Decreasing bacterial survival rates depending on the incubation time were observed when the activity of the undiluted pooled sera was tested. In this case, the mean bacterial survivals were 4.2x107 (2.1%) for the first 15 minutes, 2.2x107 CFU/mL (1.1%) for 30 minutes, and 6.6x106 CFU/mL (0.3%) for 60 minutes. Survival averages were higher when the different dilutions of the sera were assayed. Increasing survival rates were observed along with dilutions of the sera.

The highest survival rates were observed with heat-inactivated sera (>1.88x109; >94%) for the three incubation periods. When fresh serum was added to the inactivated serum pool, survival rates decreased to 1.506x109 CFU/mL (75.3%), 1.496x109 CFU/mL (74.8%), and 1.474x109 CFU/mL (73.7%) at 15, 30, and 60 min of incubation, respectively.

The serum with decreased complement levels had weak bactericidal activity (1.458x109- 1.422x109 CFU/mL; 72.9-71.1% survival rates), whereas gammaglobulin-reduced serum with normal levels of complement reduced the survival rate between 6.28x108 CFU/mL (31.4%) at 15 min and 4.04x108 CFU/mL (20.2%) at 30 min incubation.

The highest bactericidal activity was observed with pooled fresh normal sera, and it decreased with incubation time. Similar results were reported by Blaser et al. (1985) for C. jejuni and Fernández et al. (1995) for C. jejuni and C. coli but their bacterial survival rates were higher than those reported by the present study, thus suggesting that A. butzleri could be more susceptible than these two Campylobacter species to the bactericidal effect of the human serum.

Heat-inactivated serum showed the lowest bactericidal activity. This was reversed when complement was partially restored by adding normal serum. On the other hand, the gammaglobulin-reduced but normal complement-containing serum showed active bactericidal effect. These results are similar to those obtained by Fernández et al. (1995) for C. jejuni and C. coli and suggest that A. butzleri could also directly activate complement by an alternative pathway, without the presence of preexistent immune complexes, as required by many Gram negative bacteria (Joiner et al., 1984).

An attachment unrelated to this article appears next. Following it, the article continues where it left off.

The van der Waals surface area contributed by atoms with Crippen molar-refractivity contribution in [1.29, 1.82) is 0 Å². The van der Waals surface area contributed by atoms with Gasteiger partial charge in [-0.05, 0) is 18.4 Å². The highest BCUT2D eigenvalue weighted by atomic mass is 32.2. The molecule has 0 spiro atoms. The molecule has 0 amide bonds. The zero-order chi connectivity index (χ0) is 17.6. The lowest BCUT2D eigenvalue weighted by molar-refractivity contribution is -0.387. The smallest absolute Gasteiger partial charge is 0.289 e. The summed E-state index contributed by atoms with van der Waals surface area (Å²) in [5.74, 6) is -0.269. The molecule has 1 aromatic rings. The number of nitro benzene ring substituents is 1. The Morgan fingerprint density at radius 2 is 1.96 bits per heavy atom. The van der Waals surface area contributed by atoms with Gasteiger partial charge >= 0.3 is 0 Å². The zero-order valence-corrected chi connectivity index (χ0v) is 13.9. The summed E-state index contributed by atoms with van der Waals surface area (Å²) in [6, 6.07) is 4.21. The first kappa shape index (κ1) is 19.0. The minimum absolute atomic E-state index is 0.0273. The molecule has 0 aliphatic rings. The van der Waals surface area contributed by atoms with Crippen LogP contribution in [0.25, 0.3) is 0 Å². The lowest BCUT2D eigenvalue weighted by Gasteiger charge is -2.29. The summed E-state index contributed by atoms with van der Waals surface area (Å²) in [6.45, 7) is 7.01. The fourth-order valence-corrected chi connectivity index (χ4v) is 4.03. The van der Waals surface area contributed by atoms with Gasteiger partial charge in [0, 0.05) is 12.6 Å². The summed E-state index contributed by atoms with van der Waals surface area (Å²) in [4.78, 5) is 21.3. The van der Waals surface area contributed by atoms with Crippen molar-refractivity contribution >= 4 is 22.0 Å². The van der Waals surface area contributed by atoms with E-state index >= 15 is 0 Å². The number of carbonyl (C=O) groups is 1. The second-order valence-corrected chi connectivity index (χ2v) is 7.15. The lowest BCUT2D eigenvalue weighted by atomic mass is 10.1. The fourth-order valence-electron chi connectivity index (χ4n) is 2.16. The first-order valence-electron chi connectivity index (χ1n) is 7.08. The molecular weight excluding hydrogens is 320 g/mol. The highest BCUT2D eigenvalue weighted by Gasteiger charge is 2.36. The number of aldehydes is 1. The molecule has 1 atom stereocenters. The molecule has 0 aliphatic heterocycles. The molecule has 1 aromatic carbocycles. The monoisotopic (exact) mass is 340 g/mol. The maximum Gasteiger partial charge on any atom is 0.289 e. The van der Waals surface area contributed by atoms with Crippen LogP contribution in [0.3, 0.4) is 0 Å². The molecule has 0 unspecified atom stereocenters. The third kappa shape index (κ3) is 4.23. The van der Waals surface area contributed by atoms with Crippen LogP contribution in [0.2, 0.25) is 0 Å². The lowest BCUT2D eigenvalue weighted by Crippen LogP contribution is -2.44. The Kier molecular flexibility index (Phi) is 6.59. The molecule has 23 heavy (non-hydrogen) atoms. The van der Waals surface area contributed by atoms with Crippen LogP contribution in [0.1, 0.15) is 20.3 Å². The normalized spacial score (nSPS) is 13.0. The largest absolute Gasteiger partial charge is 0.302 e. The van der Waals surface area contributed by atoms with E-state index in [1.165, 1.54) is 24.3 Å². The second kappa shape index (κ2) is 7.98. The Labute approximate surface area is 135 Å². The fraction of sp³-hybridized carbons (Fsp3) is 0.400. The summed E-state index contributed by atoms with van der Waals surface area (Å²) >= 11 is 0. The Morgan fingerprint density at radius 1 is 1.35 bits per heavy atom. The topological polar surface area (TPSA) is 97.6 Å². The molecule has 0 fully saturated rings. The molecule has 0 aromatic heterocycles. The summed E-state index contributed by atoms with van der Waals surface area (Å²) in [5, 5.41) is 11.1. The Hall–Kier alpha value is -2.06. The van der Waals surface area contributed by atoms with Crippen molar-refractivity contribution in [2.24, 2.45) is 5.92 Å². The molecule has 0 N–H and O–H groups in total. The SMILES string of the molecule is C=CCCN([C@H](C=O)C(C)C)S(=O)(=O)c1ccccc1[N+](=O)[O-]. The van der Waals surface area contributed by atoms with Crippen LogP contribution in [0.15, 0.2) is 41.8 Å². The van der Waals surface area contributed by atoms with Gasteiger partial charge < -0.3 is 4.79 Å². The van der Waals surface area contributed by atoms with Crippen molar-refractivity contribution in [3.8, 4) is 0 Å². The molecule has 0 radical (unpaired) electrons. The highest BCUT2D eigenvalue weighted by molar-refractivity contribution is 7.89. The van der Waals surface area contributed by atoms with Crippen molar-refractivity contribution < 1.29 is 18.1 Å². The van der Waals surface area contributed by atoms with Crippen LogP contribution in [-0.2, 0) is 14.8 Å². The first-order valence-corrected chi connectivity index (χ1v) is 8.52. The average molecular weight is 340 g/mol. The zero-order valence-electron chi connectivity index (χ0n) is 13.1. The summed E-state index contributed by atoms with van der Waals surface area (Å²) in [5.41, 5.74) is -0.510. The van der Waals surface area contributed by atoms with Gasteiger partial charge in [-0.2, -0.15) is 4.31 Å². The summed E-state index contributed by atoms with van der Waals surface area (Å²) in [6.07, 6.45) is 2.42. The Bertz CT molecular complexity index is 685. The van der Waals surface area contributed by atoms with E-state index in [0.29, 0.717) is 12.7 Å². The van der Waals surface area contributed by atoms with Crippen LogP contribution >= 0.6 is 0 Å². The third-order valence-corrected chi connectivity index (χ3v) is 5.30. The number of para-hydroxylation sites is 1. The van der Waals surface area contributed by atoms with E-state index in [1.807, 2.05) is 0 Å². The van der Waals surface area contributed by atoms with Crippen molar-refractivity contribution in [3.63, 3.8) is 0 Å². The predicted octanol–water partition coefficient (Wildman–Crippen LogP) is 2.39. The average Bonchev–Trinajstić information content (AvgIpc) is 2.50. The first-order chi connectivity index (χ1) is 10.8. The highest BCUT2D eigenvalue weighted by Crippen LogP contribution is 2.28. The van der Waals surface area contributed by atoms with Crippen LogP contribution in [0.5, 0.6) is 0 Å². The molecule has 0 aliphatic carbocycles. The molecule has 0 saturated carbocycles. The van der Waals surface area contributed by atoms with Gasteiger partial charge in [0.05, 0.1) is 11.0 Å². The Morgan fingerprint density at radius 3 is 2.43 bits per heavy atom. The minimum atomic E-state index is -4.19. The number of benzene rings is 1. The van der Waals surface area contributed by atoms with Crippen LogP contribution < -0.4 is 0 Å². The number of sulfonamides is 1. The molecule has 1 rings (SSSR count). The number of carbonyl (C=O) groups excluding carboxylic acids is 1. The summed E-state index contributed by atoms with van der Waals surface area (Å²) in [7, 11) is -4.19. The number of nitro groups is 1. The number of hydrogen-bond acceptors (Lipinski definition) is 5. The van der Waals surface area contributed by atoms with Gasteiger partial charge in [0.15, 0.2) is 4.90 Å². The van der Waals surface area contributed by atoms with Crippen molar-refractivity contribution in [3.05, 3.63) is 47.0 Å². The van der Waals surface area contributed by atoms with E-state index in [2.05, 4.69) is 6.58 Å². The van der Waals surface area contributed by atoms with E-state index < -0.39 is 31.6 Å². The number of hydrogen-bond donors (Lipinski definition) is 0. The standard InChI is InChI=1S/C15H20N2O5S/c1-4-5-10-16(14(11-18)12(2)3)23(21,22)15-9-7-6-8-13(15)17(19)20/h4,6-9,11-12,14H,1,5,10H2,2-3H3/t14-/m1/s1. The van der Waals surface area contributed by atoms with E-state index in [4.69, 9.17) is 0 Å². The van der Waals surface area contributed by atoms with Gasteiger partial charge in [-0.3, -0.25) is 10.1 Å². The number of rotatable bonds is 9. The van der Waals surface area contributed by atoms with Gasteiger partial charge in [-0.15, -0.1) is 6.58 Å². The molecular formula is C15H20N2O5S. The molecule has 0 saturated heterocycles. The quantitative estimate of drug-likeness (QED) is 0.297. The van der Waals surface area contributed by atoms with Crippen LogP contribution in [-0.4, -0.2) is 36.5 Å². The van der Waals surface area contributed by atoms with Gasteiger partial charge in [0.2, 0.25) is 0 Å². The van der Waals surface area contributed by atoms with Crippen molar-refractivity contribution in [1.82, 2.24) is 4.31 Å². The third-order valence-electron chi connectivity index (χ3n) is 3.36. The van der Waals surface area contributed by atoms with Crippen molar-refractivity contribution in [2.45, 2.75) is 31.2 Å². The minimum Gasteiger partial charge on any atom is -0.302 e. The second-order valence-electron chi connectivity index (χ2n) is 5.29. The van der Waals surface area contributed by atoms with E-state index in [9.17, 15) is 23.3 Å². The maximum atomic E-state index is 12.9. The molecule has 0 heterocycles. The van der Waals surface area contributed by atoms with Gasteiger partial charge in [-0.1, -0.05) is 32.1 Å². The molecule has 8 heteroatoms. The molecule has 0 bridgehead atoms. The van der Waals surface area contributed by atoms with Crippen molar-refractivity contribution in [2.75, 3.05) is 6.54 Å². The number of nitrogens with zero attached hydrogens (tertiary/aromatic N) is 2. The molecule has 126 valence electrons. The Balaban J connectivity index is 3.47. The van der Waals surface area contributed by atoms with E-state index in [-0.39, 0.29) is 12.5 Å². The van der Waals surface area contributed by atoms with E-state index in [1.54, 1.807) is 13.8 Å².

The obtained results allowed to conclude that A. butzleri is highly susceptible to normal human serum. Serum bactericidal capacity may constitute a protective barrier against systemic invasion by C. jejuni which is highly susceptible to this non specific defensive mechanism. The opposite is observed in C. fetus subsp. fetus that, being resistant to serum bactericidal activity is strongly associated with systemic infections (Blaser et al., 1987).

The incidence of A. butzleri bacteraemia remains still unknown and from the few published reports it could be inferred that this clinical presentation is related to underlying diseases or impaired immunological conditions of the subject (On et al., 1995; Yan et al., 2000). The latter could be related to the high susceptibility of A. butzleri to serum bactericidal effect that might also explain the occasional association of this bacterial species with bacteraemia.



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Recebido em 10 de dezembro de 2008
Aceito em 28 de dezembro de 2009
Financial support: Grants FONDECYT 1030245, DID-UACH 2004001 and DID-UACH S-2007-37